Second, the Trib article spends considerable space discussing transparency.  Everyone talks about transparency, but it is something you have to constantly emphasize.  The article says, "voting by secret ballot can help members vote more freely without fear of hurting fellow board members."  While I can appreciate the desire to spare fellow board members hurt feelings, it is important for public officials to conduct as much business out in the open as possible.  The more we are in the public view, the greater the opportunity for the public to feel comfortable that things really are what they seem.  If there is a tendency to go "behind closed doors", it shuts out the public and creates a level of mistrust, whether justified or not.  Every year, each board member must take a class on the Open Meetings Act and be accountable for it.  We are responsible for following that law and allowing you into our proceedings.  If we truly believe this is "a government of the people, by the people, and for the people", we must not shut "the people" out of the process.  I hope the State School Board will redo their vote, despite the potential hurt feelings, to be fully transparent and accountable to the people they serve.  I am glad that our board vote will be Open and Transparent, and I invite you to attend.

USBA Convention
Finally, Jan. 10 -12, I will attend the Utah School Boards Association Annual Convention in Salt Lake City.  Our membership dues and expenses for the conference are paid for by the taxpayers.  For the third year, I will not be staying on-site, but will commute to the conference daily.  (Board Policy allows for one in-state conference and one out-of-state conference/year for all board members.)  Since this is funded by taxpayer money, I will be reporting on the information received.  USBA leadership will be elected at the Convention, and our board will elect a delegate for the purposes of determining positions on upcoming legislation and the overall direction of the USBA.  The USBA, along with the Utah Business Administrators' Association and the Utah Superintendents' Association collaborate on education-related bills before the Utah Legislature and vote on whether to support, stay neutral, or oppose legislation.  This vote takes place weekly during the legislative session.  Only delegates are able to vote; although, any board member may participate in the discussion.  I will send you links to the education bills as I receive them.  The Legislature meets for 45 days from mid-January till the beginning of March.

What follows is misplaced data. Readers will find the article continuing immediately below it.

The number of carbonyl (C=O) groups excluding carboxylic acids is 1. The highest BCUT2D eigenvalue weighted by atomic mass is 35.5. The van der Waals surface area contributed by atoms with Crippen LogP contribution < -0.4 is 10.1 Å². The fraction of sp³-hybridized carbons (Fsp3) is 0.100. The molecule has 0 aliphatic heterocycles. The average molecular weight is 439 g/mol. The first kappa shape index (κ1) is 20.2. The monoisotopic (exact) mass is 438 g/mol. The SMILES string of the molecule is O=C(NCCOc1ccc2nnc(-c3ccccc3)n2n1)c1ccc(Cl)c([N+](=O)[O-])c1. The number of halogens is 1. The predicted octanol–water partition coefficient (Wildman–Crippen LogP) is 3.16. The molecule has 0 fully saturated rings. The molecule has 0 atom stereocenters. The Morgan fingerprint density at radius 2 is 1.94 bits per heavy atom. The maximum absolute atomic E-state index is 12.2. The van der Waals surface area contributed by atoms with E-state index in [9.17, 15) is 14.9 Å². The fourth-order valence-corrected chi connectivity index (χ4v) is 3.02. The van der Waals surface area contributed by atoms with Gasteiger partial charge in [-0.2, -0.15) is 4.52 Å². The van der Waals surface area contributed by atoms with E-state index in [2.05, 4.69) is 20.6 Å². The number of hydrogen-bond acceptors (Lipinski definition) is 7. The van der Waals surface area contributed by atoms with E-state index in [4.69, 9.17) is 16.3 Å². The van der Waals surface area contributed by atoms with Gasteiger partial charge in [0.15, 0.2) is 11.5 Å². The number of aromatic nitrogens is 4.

AGENDA: Jan. 8, 2013
6:00 pm (NOTE: No Study Session will be held)










1. Budget Report

2. Personnel Reports

3. Alpine Foundation Report

4. Student Releases – BA, BA, MA, HB, JC, SF, MH, JH, JJ, BR, CS, NT, BW

5. Student Expulsion – AW
6. Investment Report


1. Proposed Name for the New Middle School in Eagle Mountain


1. Membership Report





  1. The Open Meetings act provides for the deliberations as well as the actions of the public body be done in public. By going behind closed doors and using the competence and character exclusion to deliberate on who will be President for the coming term seems to shuts the door on the deliberative process.

    This exclusion is supposed to be so sensitive in nature that there is not even a recording made. For example, if someone had made a complaint about the competence or character of an employee the discussion and investigation of such a complaint rightly should be done privately. I would hope that the character and competence of those wishing to become board president would not be in question. The discussion ought to be more about preference, style, vision. I am not sure why those could not be discussed in an open meeting.

    A 2005 legislative audit of school boards found that most did not comply with the Open meetings Act. Most of the non-compliance issues were connected to inappropriately closed meetings. The reason most cited is insufficient training from the Utah Office of Education and the Utah School Board Association. (le.utah.gov/audit/05-08.rpt.pdf)

    1. Excellent points, Anonymous! Thank you. I agree with your assessment of the character and competance of elected officials. Very little should be done behind closed doors as it relates to us. As for employees, you are correct; it is wholly appropriate to discuss those items outside of the "lime light".